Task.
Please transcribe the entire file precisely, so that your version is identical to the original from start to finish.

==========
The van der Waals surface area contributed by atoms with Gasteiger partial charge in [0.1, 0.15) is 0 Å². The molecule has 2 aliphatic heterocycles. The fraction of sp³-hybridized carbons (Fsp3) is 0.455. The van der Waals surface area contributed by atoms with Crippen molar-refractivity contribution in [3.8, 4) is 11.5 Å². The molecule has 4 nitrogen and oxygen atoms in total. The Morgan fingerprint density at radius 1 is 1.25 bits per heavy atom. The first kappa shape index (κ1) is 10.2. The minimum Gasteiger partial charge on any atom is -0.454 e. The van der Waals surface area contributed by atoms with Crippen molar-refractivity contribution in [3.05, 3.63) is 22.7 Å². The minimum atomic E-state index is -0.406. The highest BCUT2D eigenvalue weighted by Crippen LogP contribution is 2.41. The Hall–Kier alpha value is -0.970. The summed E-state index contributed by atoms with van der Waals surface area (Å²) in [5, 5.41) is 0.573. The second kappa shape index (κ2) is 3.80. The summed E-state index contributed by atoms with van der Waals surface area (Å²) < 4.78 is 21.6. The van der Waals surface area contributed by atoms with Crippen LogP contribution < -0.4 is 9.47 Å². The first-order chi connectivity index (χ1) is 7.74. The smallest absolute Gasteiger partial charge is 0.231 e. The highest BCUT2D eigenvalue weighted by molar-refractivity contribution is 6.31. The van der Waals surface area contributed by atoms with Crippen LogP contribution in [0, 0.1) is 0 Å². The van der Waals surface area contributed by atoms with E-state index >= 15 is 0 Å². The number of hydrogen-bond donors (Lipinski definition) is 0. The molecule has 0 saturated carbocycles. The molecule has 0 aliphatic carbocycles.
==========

The van der Waals surface area contributed by atoms with Gasteiger partial charge in [0.1, 0.15) is 0 Å². The molecule has 2 aliphatic heterocycles. The fraction of sp³-hybridized carbons (Fsp3) is 0.455. The van der Waals surface area contributed by atoms with Crippen molar-refractivity contribution in [3.8, 4) is 11.5 Å². The molecule has 4 nitrogen and oxygen atoms in total. The Morgan fingerprint density at radius 1 is 1.25 bits per heavy atom. The first kappa shape index (κ1) is 10.2. The minimum Gasteiger partial charge on any atom is -0.454 e. The van der Waals surface area contributed by atoms with Crippen molar-refractivity contribution in [3.05, 3.63) is 22.7 Å². The minimum atomic E-state index is -0.406. The highest BCUT2D eigenvalue weighted by Crippen LogP contribution is 2.41. The Hall–Kier alpha value is -0.970. The summed E-state index contributed by atoms with van der Waals surface area (Å²) in [5, 5.41) is 0.573. The second kappa shape index (κ2) is 3.80. The summed E-state index contributed by atoms with van der Waals surface area (Å²) < 4.78 is 21.6. The van der Waals surface area contributed by atoms with Crippen LogP contribution < -0.4 is 9.47 Å². The first-order chi connectivity index (χ1) is 7.74. The smallest absolute Gasteiger partial charge is 0.231 e. The highest BCUT2D eigenvalue weighted by molar-refractivity contribution is 6.31. The van der Waals surface area contributed by atoms with Crippen LogP contribution in [0, 0.1) is 0 Å². The van der Waals surface area contributed by atoms with E-state index >= 15 is 0 Å². The number of hydrogen-bond donors (Lipinski definition) is 0. The molecule has 0 saturated carbocycles. The molecule has 0 aliphatic carbocycles.